Now after the layman comes the Buddhist the kshanika vijnanavadi.
He argues Atma cannot be experienced as a object but still atma can experience itself. When atma experiences itself atma can experience its sorrow. thus atma sorrow becomes a pratyaksha vishaya. Shankara refutes this - when you say atma experiences itself - same atma becomes both subject and object of experience and one locus can never be both subject and object. The seer can never be seen. In one action both is not possible.
To this purvapakshi suggests one part of atma is subject and one part is the object. Like how i see my hand with my eyes - eye part is subject and hand part is object but both are in me, I. Shankara refutes this Atma is partless or divisions. Niramshatvat nishkalatvat nirvikalpatvat.

Now comes the tarka shastra (nyayika). He says in tarka shastra it is clearly established that atma has sorrow - including raga dvesha etc Shankara says who will accept tarka shastra as it is full of mistakes and loopholes and he points out some of the mistakes 
Atma is nityam eternal and dukham is atma's gunam. Gunam and guni are inseparable. Substance and property are inseparable. Dukham is anityam. So Shankara questions how can a anitya dukham be there as inseparable guna in nitya Atma. This is impossible. According to tarka atma is known through inference - tarka goes through series of inferences to arrive at atma. Now if you say atma has dukham which is pratyaksham - not inferred.
How can a pratyaksha guna belong to a anumeya vastu how can a perceived property belong to an inferred substance? This is also not possible. 3rd response for tarka shastra Shankara says is the approach is wrong.
Tarka says atma is jadam. When atma comes in contact with the mind it gives rise to knowledge jnana utpati. Atma joins the mind, mind joins the sense organs, and sense organ contacts the object. And with this object jnanam is born and with that happiness and sorrow also are born. Jnanam sukham dukham are properties which should belong to some entity - does it belong to object or sense or mind or atma - has to be one of these four. Tarka says they belong to or join the atma. Shankara says this is wrong - atma cannot join the mind with the law of tarka shastra itself. Tarka rule is combination is possible only between things which have forms. space having no form cannot combine with anything. And tarka itself says atma is formless. niravayam amurtam. So there is contradiction here.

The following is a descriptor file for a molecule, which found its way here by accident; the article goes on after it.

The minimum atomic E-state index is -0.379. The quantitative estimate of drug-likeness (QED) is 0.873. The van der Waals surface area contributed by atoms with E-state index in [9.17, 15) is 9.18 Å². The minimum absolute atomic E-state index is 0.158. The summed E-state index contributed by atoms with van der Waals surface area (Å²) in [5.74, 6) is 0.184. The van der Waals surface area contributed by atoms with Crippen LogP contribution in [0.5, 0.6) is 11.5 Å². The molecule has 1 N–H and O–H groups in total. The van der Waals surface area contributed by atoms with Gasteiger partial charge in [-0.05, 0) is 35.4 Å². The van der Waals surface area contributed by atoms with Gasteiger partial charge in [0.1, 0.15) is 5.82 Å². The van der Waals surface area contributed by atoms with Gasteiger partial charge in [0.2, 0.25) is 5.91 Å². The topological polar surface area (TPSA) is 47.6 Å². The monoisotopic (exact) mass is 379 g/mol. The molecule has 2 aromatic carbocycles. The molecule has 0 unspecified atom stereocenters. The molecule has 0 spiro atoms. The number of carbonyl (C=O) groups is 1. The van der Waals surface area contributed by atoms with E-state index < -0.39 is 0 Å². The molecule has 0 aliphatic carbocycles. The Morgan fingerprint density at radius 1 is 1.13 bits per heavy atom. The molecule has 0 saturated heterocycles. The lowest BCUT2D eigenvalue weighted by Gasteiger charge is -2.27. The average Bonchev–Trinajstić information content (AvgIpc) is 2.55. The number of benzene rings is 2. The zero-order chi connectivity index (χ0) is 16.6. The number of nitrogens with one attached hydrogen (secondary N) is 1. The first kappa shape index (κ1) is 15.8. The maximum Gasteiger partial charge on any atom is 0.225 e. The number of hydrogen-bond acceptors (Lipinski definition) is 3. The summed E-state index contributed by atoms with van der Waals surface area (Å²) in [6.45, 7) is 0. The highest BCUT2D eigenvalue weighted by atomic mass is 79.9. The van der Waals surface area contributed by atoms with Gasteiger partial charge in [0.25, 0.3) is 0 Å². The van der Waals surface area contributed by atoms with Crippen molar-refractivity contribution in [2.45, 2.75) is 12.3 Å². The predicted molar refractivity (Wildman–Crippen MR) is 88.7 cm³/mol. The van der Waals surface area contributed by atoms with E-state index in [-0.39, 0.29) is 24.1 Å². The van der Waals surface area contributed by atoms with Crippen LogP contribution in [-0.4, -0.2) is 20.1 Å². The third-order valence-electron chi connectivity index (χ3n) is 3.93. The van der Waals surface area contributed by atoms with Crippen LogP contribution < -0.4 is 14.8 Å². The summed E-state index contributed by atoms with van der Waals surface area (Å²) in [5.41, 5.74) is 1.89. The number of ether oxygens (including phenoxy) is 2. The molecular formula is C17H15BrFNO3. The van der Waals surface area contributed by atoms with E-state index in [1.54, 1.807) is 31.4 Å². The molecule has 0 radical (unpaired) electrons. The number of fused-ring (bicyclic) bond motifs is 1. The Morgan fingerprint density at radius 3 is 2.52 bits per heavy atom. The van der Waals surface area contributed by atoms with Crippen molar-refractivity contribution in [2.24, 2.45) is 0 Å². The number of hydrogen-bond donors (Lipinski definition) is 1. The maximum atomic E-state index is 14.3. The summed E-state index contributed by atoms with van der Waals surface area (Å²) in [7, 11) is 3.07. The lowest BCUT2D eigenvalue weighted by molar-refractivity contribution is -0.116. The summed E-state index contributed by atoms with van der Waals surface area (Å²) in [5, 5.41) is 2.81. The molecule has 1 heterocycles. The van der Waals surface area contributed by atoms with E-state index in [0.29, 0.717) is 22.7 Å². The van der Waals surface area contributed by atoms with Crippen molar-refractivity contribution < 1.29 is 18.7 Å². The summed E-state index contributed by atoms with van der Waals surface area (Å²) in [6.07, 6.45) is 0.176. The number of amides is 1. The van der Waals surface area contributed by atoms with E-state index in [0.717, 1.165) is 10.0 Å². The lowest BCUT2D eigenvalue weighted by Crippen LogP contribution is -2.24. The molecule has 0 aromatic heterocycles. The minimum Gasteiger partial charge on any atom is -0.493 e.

Finally the Jaina philosopher comes in with his objection. Jaina says if you are taking atma has formless and all pervading then alone all these contradictions come. In our philosophy we say atma is not allpervading or formless. Atma is only body-pervading shareera vyapi shareera parimanaka. Atma size is limited to the body madhyama parimanaha is the term - any measurement between smallest and biggest. anu and vibhu are smallest and biggest and in between is madhyama which covers all other measurements.  Shankara refutes this Jain philosophy very briefly here (more elaborately refutation of Jainism is done in Brahmasutra). If Atma has got a form and shape it will be perishable. Everything with a shape has a beginning and end. Everything with name and form is perishable. Jaina also feels atma is nitya. And hence it is self contradictory to say atma is nitya and that it is also savayatvam (particularized form) or madhyama.
Jaina refutes by saying there may be special cases where there is form and still they are eternal. Like vajram diamond Diamond has been formed very long ago and it is the hardest to destroy as it very hard - and so jaina thinks diamond is nityam. and it savayavam. Shankara says to say something is anityam you need not see the destruction of it. Perishability need not be always proved through perception but can be done through inference.  Like our Sun - we have never seen the origin and we will never see its destruction. Yat savayavam tat anityam is the law that can be extended to anything in the creation. And vajram is also persihable. And with this Jaina matha is concluded. 

This concludes the pravesha bhashyam.

We continue further looking at mulam.
A nakagre bhyah. The Supreme pervades the entire human upto the tip of the nail - meaning it pervades the entire body. yatha kshurah - kshuram means razor. kshuradhanam means a razors bag. Another example is fire. which sustains the world. Agni is present in the arani wood. Aranyaor nihito jata veda Fire is present in the arani wood in unmanifest form and becomes manifest when it is rubbed. 
What is the subtle significance of these 2 examples?
When you take the razor. It has vishesha vrtti specific availability
Fire pervades the entire arani wood - it has samanya vrtti or general availability